By Taylor Bock
Who can you trust? When you’re walking around town or just coming out of a grocery store, can you trust anyone nearby? If media depictions are any indication, no you can’t.
It’s possible I’m just being paranoid. Heck, that’s most likely what it is. But watching the news makes me nervous around any stranger.
You could be making a quick stop into Walmart for snacks and see a shady-looking character hanging around the entrance. So, you avoid him. Then you walk out of the store and a completely normal looking person could mug you.
There are reports of home invasions, child abductions, drunk drivers, rape and murder. I hear news about parents killing their infants or abusing them while the other parent does nothing. It all tends to be so local and close to home.
I know it’s near impossible to wipe out chaos completely, but there can’t be a reasonable excuse for why crime just keeps getting closer to places that are meant to be safe.
Admittedly, I grew up in a rather secluded location near Marana, so maybe I’m just not used to the idea of bad guys lurking outside my front door. My perception could also very well be warped from news and TV in general.
But you have to admit it’s scary that seemingly normal people are capable of doing these things.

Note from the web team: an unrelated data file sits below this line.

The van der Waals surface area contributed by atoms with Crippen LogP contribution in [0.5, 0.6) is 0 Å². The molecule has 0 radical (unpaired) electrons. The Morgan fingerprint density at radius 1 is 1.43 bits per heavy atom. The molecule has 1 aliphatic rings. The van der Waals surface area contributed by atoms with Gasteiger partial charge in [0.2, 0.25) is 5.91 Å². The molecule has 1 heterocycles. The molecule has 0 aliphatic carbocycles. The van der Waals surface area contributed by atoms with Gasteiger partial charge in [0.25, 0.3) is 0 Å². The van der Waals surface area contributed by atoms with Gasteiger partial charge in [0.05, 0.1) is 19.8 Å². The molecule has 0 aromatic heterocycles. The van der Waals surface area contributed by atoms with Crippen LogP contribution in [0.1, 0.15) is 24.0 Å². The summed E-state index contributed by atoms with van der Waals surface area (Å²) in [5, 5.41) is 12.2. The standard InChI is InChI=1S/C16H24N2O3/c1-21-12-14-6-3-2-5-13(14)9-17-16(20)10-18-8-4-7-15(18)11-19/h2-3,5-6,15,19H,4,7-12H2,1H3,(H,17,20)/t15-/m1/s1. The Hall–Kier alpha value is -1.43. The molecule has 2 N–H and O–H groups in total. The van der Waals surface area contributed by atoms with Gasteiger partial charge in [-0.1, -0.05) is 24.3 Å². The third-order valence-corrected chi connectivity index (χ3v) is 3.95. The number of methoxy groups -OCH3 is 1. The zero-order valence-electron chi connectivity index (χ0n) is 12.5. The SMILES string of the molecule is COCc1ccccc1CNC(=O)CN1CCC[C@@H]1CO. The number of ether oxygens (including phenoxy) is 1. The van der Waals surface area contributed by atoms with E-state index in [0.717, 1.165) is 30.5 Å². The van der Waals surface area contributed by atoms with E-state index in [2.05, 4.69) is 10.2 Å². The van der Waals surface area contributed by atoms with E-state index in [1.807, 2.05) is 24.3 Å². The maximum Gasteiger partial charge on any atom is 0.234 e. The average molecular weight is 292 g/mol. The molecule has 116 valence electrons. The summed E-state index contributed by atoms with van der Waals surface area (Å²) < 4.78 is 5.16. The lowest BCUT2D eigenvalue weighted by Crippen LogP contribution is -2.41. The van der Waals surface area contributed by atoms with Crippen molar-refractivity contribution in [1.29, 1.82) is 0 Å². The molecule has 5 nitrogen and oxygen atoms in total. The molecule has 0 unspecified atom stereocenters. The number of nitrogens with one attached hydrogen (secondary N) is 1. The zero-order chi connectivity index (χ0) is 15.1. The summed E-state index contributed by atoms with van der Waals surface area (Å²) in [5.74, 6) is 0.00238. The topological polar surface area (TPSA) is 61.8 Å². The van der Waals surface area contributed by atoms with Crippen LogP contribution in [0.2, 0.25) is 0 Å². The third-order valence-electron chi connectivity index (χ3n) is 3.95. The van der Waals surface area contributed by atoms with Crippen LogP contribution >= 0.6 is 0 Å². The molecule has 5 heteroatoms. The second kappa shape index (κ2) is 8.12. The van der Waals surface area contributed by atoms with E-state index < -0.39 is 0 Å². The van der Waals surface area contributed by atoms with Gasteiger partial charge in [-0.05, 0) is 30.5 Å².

Here’s the opening to a recent story in the Arizona Daily Star: “A Tucson mother of six was sentenced to 21 years in prison Monday for repeatedly stabbing a pregnant woman and the woman’s 13-year-old daughter.”
How can you not feel at least a little uncomfortable when you read something like this?
It’s one thing to watch cop drama shows like “CSI,” “Criminal Minds” and other prime time shows with these kinds of brutal stories. But when I hear about things just as brutal happening in real life, for lack of a better term, it freaks me the hell out.
I can’t escape the fact that these things happen, so I remind myself the world isn’t as dark and evil a place as the news makes it out to be.
Not everyone is out to get me and it’s just plain silly to live in constant fear. But there’s always going to be a nagging voice in the back of my head that asks, “Am I really safe?”